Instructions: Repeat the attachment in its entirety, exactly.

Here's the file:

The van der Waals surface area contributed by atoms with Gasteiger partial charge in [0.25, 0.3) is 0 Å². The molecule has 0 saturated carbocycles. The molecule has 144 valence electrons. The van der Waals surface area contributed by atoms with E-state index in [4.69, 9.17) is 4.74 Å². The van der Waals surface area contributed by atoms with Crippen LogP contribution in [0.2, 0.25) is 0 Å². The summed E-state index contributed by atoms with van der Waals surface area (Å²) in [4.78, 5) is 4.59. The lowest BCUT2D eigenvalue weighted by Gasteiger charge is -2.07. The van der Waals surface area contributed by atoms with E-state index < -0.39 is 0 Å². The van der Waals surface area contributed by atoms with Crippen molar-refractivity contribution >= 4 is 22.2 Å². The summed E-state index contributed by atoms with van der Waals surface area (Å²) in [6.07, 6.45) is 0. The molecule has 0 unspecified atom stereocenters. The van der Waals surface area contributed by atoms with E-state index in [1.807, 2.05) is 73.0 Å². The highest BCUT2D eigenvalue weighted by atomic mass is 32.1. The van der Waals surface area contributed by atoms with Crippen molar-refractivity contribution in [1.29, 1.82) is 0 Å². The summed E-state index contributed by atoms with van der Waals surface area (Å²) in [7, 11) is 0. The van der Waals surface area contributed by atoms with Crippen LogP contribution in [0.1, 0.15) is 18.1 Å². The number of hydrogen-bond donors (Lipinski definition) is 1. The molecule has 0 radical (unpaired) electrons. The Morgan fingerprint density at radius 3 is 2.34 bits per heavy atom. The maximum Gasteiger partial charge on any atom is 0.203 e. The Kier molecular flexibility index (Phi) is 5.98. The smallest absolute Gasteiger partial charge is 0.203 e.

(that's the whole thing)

The van der Waals surface area contributed by atoms with Gasteiger partial charge in [0.25, 0.3) is 0 Å². The molecule has 0 saturated carbocycles. The molecule has 144 valence electrons. The van der Waals surface area contributed by atoms with E-state index in [4.69, 9.17) is 4.74 Å². The van der Waals surface area contributed by atoms with Crippen LogP contribution in [0.2, 0.25) is 0 Å². The summed E-state index contributed by atoms with van der Waals surface area (Å²) in [4.78, 5) is 4.59. The lowest BCUT2D eigenvalue weighted by Gasteiger charge is -2.07. The van der Waals surface area contributed by atoms with E-state index < -0.39 is 0 Å². The van der Waals surface area contributed by atoms with Crippen molar-refractivity contribution >= 4 is 22.2 Å². The summed E-state index contributed by atoms with van der Waals surface area (Å²) in [6.07, 6.45) is 0. The molecule has 0 unspecified atom stereocenters. The van der Waals surface area contributed by atoms with E-state index in [1.807, 2.05) is 73.0 Å². The highest BCUT2D eigenvalue weighted by atomic mass is 32.1. The van der Waals surface area contributed by atoms with Crippen molar-refractivity contribution in [1.29, 1.82) is 0 Å². The summed E-state index contributed by atoms with van der Waals surface area (Å²) in [7, 11) is 0. The van der Waals surface area contributed by atoms with Crippen LogP contribution in [0.1, 0.15) is 18.1 Å². The number of hydrogen-bond donors (Lipinski definition) is 1. The molecule has 0 radical (unpaired) electrons. The Morgan fingerprint density at radius 3 is 2.34 bits per heavy atom. The maximum Gasteiger partial charge on any atom is 0.203 e. The Kier molecular flexibility index (Phi) is 5.98. The smallest absolute Gasteiger partial charge is 0.203 e.